President-elect Donald Trump has yet to name his pick to lead the Department of Veterans Affairs (VA), a federal agency plagued by financial mismanagement, backlogged requests for service, and low quality of care during the administrations of Presidents Barack Obama and George W. Bush.
Former Alaska Gov. Sarah Palin (R) is on Trump’s short list for VA Secretary, ABC News reported on November 30. Some veterans groups are calling for Trump to keep current Secretary Bob McDonald, an Obama appointee whom the advocacy group Concerned Veterans for America (CVA) has criticized for being slow to implement promised changes, the Military Times reported on December 9, 2016.
Long Lines, Low Quality
Dan Caldwell, CVA vice president of policy, says the good intentions of VA officials are no guarantee of quality care.
“There are many wonderful and committed people at the VA, and many veterans are pleased with the health care they receive,” Caldwell said. “However, indisputable quality of care issues have emerged at VAs all over the country, from excessive wait times and unsanitary facilities to incorrect diagnoses made by unqualified doctors. No veteran should be trapped in this broken system.”
VA’s reliance on an underperforming contractor has shortchanged veterans on their health care benefits, Caldwell says.
“The other huge health care issue with [the] VA is with the Department of Benefits Administration, which has been a total failure on the current president’s watch,” Caldwell said. “The VA and Congress allowing continuing incompetence and non-contractual compliance by QTC [Medical Services], the out-source contractor doing the physicals to determine eligibility for service-connected injuries and illness, is a national disgrace.”
Calls for Transparency, Choice
Ed Timperlake, senior analyst and editor at the Second Line of Defense Forum think tank and former assistant secretary in the Department of Veterans Affairs under President George H.W. Bush, says the VA’s lack of accountability has resulted in poor health care for veterans.
“VA health care is very mixed and not uniform, and under President Obama it has gotten much worse,” Timperlake said. “Lack of accountability is to blame.”
Caldwell says greater accountability and cost transparency would increase quality and efficiency.
“First and foremost, Congress must pass legislation that increases accountability for VA employees in order to begin to change the toxic culture of the VA,” Caldwell said. “The new administration must also ensure transparency, including sharing more cost data with the public and Congress, to eliminate waste of taxpayer dollars.”
The current system deprives veterans of a choice of health providers, Caldwell says.
“Most importantly, veterans who served deserve the care they earned, and veterans should be empowered to choose where and when to see a doctor,” Caldwell said. “Choice-based reforms will ensure that all veterans are seen and treated in a timely manner to avoid the months-long wait lists.”
Calls for Criminal Prosecutions
Timperlake says improving the VA’s treatment of veterans must start with holding its leadership accountable.
“The most important issue for the VA is accountability first, then more money,” Timperlake said. “Consequently, the number one, two, and three change is to get a new attorney general who will prosecute [inspector general] referrals of criminal behavior. Attorney General [Loretta] Lynch did not do that.”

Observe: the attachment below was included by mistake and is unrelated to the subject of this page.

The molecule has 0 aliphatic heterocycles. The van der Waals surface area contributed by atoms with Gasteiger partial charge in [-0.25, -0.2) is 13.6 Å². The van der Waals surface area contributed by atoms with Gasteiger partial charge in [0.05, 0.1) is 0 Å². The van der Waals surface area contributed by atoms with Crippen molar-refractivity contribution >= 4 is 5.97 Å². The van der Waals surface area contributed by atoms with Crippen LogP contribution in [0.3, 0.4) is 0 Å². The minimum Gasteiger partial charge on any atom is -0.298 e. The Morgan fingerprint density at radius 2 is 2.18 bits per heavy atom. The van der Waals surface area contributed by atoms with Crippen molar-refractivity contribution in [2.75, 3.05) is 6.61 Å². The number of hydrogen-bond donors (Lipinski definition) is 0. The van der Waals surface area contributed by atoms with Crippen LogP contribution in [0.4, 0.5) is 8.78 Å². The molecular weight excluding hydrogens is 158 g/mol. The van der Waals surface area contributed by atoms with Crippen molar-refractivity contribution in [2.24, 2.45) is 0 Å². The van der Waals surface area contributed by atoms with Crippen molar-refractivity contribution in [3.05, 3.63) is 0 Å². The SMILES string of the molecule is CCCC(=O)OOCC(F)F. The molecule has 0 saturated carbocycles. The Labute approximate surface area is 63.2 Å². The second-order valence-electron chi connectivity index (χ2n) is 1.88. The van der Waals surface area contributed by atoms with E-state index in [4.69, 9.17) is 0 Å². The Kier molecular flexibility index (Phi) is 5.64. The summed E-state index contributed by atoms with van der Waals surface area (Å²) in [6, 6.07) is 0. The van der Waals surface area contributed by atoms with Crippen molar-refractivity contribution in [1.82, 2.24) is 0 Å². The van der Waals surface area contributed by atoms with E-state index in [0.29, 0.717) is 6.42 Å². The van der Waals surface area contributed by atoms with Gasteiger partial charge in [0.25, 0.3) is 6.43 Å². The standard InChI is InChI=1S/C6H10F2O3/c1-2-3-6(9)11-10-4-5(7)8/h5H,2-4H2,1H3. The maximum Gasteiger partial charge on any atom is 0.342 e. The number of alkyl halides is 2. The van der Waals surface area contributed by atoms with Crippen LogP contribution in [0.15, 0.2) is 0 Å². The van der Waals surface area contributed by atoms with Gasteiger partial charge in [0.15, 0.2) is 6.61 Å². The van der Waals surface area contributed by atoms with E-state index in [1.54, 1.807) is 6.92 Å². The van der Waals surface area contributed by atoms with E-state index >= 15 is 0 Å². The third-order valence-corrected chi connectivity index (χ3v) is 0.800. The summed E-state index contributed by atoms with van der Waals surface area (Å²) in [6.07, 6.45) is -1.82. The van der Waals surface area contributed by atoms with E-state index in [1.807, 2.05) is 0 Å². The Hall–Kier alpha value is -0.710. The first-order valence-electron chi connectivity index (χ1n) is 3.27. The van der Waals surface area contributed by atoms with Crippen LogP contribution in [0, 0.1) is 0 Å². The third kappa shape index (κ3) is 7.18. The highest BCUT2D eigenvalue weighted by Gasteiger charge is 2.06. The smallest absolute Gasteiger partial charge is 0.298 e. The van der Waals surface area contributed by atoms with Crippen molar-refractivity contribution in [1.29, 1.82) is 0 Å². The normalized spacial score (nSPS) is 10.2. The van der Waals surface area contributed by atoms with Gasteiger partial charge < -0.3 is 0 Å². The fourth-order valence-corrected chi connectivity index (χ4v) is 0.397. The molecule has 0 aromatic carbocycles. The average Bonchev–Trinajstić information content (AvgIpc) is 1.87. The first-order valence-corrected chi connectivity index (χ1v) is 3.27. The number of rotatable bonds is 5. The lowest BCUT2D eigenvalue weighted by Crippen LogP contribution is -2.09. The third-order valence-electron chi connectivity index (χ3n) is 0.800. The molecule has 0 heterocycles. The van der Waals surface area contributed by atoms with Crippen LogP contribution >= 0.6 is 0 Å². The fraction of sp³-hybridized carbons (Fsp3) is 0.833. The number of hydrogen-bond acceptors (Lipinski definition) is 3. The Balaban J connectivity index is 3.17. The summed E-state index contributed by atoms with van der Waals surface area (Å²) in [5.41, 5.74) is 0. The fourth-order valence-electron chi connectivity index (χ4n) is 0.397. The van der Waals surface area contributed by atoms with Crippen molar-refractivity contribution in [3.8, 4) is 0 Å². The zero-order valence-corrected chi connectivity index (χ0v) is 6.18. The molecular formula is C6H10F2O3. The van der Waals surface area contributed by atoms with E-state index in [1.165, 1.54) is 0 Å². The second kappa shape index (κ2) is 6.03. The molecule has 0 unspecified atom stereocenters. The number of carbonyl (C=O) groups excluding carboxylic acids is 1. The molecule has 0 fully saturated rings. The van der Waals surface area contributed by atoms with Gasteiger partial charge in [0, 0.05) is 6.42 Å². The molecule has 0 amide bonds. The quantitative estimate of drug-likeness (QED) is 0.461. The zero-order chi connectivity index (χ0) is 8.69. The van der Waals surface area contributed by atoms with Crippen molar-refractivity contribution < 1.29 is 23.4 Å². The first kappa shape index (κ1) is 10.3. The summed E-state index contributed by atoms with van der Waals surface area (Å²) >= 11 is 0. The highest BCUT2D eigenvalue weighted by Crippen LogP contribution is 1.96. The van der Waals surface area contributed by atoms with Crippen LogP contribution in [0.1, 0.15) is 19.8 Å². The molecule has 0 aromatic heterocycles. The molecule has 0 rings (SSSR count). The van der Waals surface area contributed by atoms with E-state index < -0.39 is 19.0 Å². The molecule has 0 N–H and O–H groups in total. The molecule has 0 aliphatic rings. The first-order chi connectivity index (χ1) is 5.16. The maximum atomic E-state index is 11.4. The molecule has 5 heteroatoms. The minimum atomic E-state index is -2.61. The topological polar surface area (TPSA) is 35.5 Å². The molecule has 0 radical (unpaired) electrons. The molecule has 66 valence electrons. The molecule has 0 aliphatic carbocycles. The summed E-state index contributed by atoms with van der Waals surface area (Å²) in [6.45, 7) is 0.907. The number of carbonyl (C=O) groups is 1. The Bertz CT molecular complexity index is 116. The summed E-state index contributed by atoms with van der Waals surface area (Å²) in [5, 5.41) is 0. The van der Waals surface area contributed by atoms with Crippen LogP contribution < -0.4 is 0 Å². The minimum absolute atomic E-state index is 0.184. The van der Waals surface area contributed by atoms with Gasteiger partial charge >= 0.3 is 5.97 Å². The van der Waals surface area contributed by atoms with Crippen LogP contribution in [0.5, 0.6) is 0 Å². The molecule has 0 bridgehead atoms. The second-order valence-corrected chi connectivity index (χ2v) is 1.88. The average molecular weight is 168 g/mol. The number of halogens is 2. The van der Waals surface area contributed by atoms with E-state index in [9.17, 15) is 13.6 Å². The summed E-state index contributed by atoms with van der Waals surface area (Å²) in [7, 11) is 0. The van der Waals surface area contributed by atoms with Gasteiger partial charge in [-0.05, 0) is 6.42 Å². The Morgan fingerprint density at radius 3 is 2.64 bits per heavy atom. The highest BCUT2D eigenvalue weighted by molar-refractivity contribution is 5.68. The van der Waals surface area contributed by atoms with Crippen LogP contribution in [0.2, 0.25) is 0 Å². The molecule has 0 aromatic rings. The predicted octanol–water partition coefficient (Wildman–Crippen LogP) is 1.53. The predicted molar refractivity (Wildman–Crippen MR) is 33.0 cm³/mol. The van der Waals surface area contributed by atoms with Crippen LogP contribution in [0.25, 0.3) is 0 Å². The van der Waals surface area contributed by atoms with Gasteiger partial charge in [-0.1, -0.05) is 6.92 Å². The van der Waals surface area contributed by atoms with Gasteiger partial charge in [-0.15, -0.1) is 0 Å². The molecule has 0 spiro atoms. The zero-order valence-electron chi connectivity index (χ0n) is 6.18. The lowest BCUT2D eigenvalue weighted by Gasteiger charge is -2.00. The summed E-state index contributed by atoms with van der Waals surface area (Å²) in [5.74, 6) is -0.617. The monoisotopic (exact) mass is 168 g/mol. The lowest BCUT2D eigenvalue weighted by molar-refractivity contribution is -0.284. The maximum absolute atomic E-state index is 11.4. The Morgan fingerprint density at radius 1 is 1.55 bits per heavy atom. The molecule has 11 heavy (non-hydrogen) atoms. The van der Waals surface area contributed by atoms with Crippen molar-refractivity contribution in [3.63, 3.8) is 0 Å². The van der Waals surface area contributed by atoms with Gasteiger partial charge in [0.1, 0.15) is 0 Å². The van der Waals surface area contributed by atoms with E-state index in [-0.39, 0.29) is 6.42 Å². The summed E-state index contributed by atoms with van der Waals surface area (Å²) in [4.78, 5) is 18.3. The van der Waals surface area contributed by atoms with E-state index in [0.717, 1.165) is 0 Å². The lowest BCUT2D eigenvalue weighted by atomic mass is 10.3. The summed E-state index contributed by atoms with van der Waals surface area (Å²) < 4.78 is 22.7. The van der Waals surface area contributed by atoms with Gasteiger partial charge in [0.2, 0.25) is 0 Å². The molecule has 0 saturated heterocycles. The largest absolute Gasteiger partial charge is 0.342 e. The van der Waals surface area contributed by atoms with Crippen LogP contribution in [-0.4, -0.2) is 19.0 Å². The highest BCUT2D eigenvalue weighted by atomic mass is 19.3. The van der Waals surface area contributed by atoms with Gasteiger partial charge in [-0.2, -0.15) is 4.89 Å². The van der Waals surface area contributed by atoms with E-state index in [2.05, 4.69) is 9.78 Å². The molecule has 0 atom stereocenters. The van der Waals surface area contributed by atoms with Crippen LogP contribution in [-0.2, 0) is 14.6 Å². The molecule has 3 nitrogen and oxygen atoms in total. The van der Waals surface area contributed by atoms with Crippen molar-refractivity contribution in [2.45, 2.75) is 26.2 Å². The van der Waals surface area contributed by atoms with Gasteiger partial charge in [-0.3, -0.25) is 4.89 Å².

Trump’s pick for attorney general seems more promising, Timperlake says.
“[Presumptive] Attorney General Sessions, who became an Army second lieutenant in the summer of 1969—I was a Marine second lieutenant at that time—has the courage, insights, and life experiences to bring much-needed prosecution against VA criminals.”
Long-term, the U.S. wars in Afghanistan and Iraq will cost $4 trillion to $6 trillion, including medical care and compensation for disabled veterans and their families, according to an analysis by the Harvard Kennedy School of Government in 2013.
Caldwell says the conflicts have done less to increase demand for VA services than expansion of eligibility for veterans who did not serve in combat.
“While the wars in Iraq and Afghanistan have increased demand for certain services related to combat wounds and mental health, a lot of the increase in demand for VA services is actually a result of expansion of eligibility for VA services to veterans who did not serve in combat or who were not disabled as a result of their service,” Caldwell said.
Expanding VA benefits eligibility has caused more veterans to seek services even though the country’s total number of veterans has been decreasing.
“It is also important to note that the total number of veterans in the United States actually declined during the recent conflicts due to the passing of the World War II generation and the fact the military was not greatly expanded to support the conflicts,” Caldwell said. “Instead, [it] relied on individual service members deploying more and more.”
Peace Through Strength
One of the best ways to care for veterans is to reduce the likelihood of sending them into combat, Timperlake says.
“No nation can ever repay the total cost of a war, but [they] must always try,” Timperlake said. “President-elect Trump is exactly correct: Build the strongest fighting forces possible, which actually leads to strong deterrence.”
Caldwell says the Trump administration should serve vets by restoring discipline to their broken health care system.
“A new VA should have a transparent, accountable, and choice-centered approach to veterans’ health care,” Caldwell said.
Dustin Siggins ([email protected]) writes from Washington, DC.
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